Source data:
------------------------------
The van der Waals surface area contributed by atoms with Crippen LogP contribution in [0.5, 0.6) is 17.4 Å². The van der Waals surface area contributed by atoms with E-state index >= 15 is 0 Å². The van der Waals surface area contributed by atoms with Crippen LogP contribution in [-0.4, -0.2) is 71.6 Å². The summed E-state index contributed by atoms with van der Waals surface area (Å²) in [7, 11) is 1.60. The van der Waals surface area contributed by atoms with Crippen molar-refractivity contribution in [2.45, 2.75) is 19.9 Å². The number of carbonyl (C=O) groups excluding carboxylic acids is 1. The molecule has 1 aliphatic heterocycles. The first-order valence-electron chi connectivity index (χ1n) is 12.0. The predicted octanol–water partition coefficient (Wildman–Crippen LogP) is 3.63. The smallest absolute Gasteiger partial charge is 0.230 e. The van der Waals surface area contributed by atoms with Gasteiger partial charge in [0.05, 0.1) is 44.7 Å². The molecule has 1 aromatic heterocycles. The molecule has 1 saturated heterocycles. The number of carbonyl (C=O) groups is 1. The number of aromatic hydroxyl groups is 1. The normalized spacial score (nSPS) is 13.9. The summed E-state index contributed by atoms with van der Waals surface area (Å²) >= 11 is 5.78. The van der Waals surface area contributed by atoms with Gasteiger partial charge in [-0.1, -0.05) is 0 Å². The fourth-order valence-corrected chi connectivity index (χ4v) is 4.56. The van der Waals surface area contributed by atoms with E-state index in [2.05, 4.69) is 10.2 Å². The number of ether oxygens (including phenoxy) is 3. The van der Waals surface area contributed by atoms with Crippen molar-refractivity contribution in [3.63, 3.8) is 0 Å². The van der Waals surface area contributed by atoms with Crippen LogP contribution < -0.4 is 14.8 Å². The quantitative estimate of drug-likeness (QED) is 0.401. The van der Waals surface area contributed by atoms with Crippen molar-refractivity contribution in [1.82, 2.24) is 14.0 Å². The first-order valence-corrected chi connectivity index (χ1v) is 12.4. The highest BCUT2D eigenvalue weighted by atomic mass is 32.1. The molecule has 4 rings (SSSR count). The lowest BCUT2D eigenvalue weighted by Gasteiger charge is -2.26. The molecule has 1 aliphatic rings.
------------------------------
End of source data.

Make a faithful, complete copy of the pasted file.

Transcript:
The van der Waals surface area contributed by atoms with Crippen LogP contribution in [0.5, 0.6) is 17.4 Å². The van der Waals surface area contributed by atoms with E-state index >= 15 is 0 Å². The van der Waals surface area contributed by atoms with Crippen LogP contribution in [-0.4, -0.2) is 71.6 Å². The summed E-state index contributed by atoms with van der Waals surface area (Å²) in [7, 11) is 1.60. The van der Waals surface area contributed by atoms with Crippen molar-refractivity contribution in [2.45, 2.75) is 19.9 Å². The number of carbonyl (C=O) groups excluding carboxylic acids is 1. The molecule has 1 aliphatic heterocycles. The first-order valence-electron chi connectivity index (χ1n) is 12.0. The predicted octanol–water partition coefficient (Wildman–Crippen LogP) is 3.63. The smallest absolute Gasteiger partial charge is 0.230 e. The van der Waals surface area contributed by atoms with Gasteiger partial charge in [0.05, 0.1) is 44.7 Å². The molecule has 1 aromatic heterocycles. The molecule has 1 saturated heterocycles. The number of carbonyl (C=O) groups is 1. The number of aromatic hydroxyl groups is 1. The normalized spacial score (nSPS) is 13.9. The summed E-state index contributed by atoms with van der Waals surface area (Å²) >= 11 is 5.78. The van der Waals surface area contributed by atoms with Gasteiger partial charge in [-0.1, -0.05) is 0 Å². The fourth-order valence-corrected chi connectivity index (χ4v) is 4.56. The van der Waals surface area contributed by atoms with E-state index in [2.05, 4.69) is 10.2 Å². The number of ether oxygens (including phenoxy) is 3. The van der Waals surface area contributed by atoms with Crippen molar-refractivity contribution in [3.63, 3.8) is 0 Å². The van der Waals surface area contributed by atoms with Crippen LogP contribution < -0.4 is 14.8 Å². The quantitative estimate of drug-likeness (QED) is 0.401. The van der Waals surface area contributed by atoms with Crippen molar-refractivity contribution in [1.82, 2.24) is 14.0 Å². The first-order valence-corrected chi connectivity index (χ1v) is 12.4. The highest BCUT2D eigenvalue weighted by atomic mass is 32.1. The molecule has 4 rings (SSSR count). The lowest BCUT2D eigenvalue weighted by Gasteiger charge is -2.26. The molecule has 1 aliphatic rings.